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'Present Laughter': Babes in the Words

Theater review: Despite a few bright spots, San Clemente production falls flat without the necessary Coward complement of style, wit and repartee.

June 17, 1998|MARK CHALON SMITH | SPECIAL TO THE TIMES

There's a point in Noel Coward's "Present Laughter" when Garry Essendine, the comedy's oh-so-urbane central figure, gazes around his London home and jadedly refers to its "glittering veneer."

The moment gives you pause in the San Clemente Community Theatre production simply because the set that designer Malcolm Silver has raised on the small Cabrillo Playhouse stage isn't all that fancy. Garry's digs are OK but not glittering--hardly classy enough for what Coward had in mind.

The same can be said for the entire production.

Under Robert Berman's direction, the show is neither bold nor stylish. And without style and more style, Coward's plays turn flat, like champagne left out overnight.

As with all of Coward's comedies, "Present Laughter" doesn't have much of a plot. It's the people that interest us, what they mean to each other, how they interact. We're supposed to be most charmed (and infuriated) by Garry (Michael Bielitz), a famous but aging actor with the charisma to attract even the most fickle women.

They just can't stay away, and when we first meet Garry, it's after silly, pretty and very young Daphne (Natasha Corich) has gushed about him over and over. She has a right to, having enjoyed a night in his arms. But she's expecting more from a relationship that everyone else can see is going nowhere. That's how Garry is: too busy wooing women to worry about spending serious time with them.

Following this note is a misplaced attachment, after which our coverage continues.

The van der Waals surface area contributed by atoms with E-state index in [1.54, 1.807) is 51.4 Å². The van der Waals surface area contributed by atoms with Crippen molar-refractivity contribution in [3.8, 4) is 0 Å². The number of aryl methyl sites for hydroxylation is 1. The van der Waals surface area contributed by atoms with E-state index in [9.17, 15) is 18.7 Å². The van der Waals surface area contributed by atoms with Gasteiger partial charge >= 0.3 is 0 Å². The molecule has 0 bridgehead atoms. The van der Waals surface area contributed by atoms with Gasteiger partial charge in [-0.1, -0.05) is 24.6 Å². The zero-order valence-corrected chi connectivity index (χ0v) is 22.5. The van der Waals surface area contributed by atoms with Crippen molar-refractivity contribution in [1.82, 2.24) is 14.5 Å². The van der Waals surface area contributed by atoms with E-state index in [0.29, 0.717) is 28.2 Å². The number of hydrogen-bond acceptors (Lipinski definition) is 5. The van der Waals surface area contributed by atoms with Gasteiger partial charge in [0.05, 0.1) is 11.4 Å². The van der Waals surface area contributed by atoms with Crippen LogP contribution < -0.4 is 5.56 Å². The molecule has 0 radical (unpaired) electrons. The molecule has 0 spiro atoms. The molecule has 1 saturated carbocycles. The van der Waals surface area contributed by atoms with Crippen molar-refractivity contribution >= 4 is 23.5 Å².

Anyway, he has his steady, sensible wife, Liz (Janet Lee), to help straighten out his messes, even if she's a reluctant sidekick. Also prowling through Garry and Liz's world is Joanna (Kerene Cogan), the predatory wife of Garry's lawyer, and assorted other characters, including Roland (Aaron Orr), a spacey playwright.

The play's strolling tempo turns quicker, more excitable as it nears the finale, when Garry prepares to leave for an acting gig in Africa. Who will go and who will be left behind? That's about as involved as "Present Laughter" gets, but it's the repartee that pulls you in.

*

Coward once said Garry was his favorite character in this play because any actor who portrays him is rarely far from center-stage and easily grabs all the attention. Bielitz seems to know this is a role for a ham and cranks everything up, sometimes with amusing results. But ultimately, it's a redundant performance that doesn't draw us closely to Garry or reveal his curious magnetism.

Lee fares the best; her Liz is the smartest of the bunch and quietly funny because of it. The rest of the cast seems lost a good deal of the time, trying to navigate Coward's ticklish, self-conscious situations and language.

Other little things also undermine this show. As should the less-than-ritzy set, the costumes (uncredited) should be more splendiferous. With Coward, it's often the surfaces--the more opulent the better--that count for so much.

(BEGIN TEXT OF INFOBOX / INFOGRAPHIC)

* "Present Laughter," Cabrillo Playhouse, 202 Avenida Cabrillo, San Clemente. 8 p.m. today-Saturday and 2 p.m. Sunday. $12. Ends Sunday. (949) 492-0465. Running time: 2 hours, 25 minutes.

Natasha Corich: Daphne

Bev Brezden-Toney: Miss Erickson

Scott Haring: Fred

Barbara Hollis: Monica

Michael Bielitz: Garry

Janet Lee: Liz

Aaron Orr: Roland

Bruce Alexander: Morris

Mike Turner: Hugo

Kerene Cogan: Joanna

A San Clemente Community Theatre production of Noel Coward's comedy. Directed by Robert Berman. Set: Malcolm Silver. Lighting: Ed HowieQ. Stage manager: David Semegi.

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